Knoxville's Artful Arch: Artist Kelly Brown's New Sculpture Gives 'Props' to the Bicycling Community

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Kelly Brown has nearly completed his as-yet-untitled sculpture—a “controlled chaos,” as he says, of donated bicycles, tricycles, and bike parts tumbling over the back entrance of the new Outdoor Knoxville Adventure Center.

The Adventure Center, funded and run by Legacy Parks, opened in May in the old Knoxville Visitor Center near Volunteer Landing. The back of the building is a pretty drab expanse of unadorned concrete. It is accessible to the public by a raised walkway leading into the second story of the building, but before the bike sculpture there were few clues to draw in potential visitors.

Visible from Hill Avenue, the sculpture arching over the walkway is an eye-catching piece, bigger than initially planned. In the afternoon light, hundreds of grungy wheels and gears cast their shadows against the urban hardscape. The arch echoes the curves of the Henley and Gay Street bridges in the distance. Brown says he “loves curves,” and the arch is a shape he often uses in his work.

“The lines of the bike are kind of wild, but there are elements of symmetry and color” that tie it together, Brown says.

Brown graduated from the University of Tennessee with a master’s in fine arts, and taught at Laurel High for 23 years until its demise in 2011.

His best-known works may be the woven twig sculptures, or “twigaloos,” currently at Ijams Nature Center and Stanley’s Greenhouse. The twigs are dried privet, an abundant invasive shrub he acquires from Ijams privet pulls. The twigaloos do look like igloos made of twigs. They also resemble birds’ nests. The bike arch is only Brown’s second gig under the name of his new business, Bower Bird Sculpture, a business he initially envisioned as building decorative wedding arches. The name Bower Bird was inspired by the bowerbird of New Guinea, a small bird that makes elaborate nests for his mate.

Over time, Brown’s technique has evolved—two sculptures at the Knoxville Botanical Garden (since removed) were made only of twigs; the current ones contain metal supports. The permanency of the bike arch is rare for Brown’s work, though weaving together found or donated materials fits his aesthetic. In art school, Brown cultivated an aversion to traditional sculpture, preferring to use organic, transient materials. In recent years he’s mitigated his position somewhat.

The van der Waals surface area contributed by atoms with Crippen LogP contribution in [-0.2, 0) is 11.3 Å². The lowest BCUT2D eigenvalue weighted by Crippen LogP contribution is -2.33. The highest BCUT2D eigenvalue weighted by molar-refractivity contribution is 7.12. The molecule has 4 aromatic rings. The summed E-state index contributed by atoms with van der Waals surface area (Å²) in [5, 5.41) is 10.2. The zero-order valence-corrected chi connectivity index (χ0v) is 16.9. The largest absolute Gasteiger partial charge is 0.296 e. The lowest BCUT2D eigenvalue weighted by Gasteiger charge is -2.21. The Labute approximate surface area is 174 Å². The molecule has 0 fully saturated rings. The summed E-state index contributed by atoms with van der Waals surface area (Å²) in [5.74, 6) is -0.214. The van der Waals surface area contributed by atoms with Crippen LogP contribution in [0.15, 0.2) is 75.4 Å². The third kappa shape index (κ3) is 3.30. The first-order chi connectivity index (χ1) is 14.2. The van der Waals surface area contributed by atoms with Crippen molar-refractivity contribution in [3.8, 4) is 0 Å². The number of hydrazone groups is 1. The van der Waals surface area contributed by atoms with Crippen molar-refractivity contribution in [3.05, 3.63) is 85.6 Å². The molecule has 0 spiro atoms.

“Permanency has its place,” Brown says.

He welded most of the sections of the arch at home, installing them piece by piece. He estimates he’s spent 70 hours of labor on the project. He did most of the work himself, with assistance from city facilities workers, who seemed enthused to help out on the unusual assignment. City Engineer Stephen King inspected the work.

The sculpture’s bike theme fits with the services and projects of Outdoor Knoxville. Visitors can rent bicycles in the River Sports storefront on the main level of the Adventure Center. Brown praises the new mountain-bike paths, part of the recently opened South Loop Trail built with help from the Appalachian Mountain Bike Club. He supports the mission of Outdoor Knoxville and says he hopes to instill in his own children “an appreciation for the great outdoors.”

Unlike any of Brown’s other public sculptures, this one will be signed. Outdoor Knoxville is planning an official plaque with his name, date, and the title of the piece.

Brown likes the untidy aesthetic of the jumbled up bikes, and initially suggested “Scruffy Little Arch” as a title. Elle Colquitt, Outdoor Knoxville’s communications manager and author of the Mini-Adventure Series’ Bicycling Routes—Knoxville, was unenthusiastic about that one.

There was talk of offering a “Sprocket Award” to the individual who came up with the best name for the sculpted bike arch. I spent all weekend brainstorming ideas, imagining how great it would feel to win a gold spray-painted bike part, which is what I imagined the Sprocket Award to be. Unfortunately, due to rules regarding how the city names public art, they had to drop that idea.

Since the sculpture is not yet named, there still might be an opportunity for community input, just without material reward. So, take a look at the above photo and if an appropriate title strikes you, submit it to outdoors@legacyparks.org. But do it soon. Carol Evans, executive director of Legacy Parks, says the bike sculpture will be officially unveiled to the public within the next three weeks.

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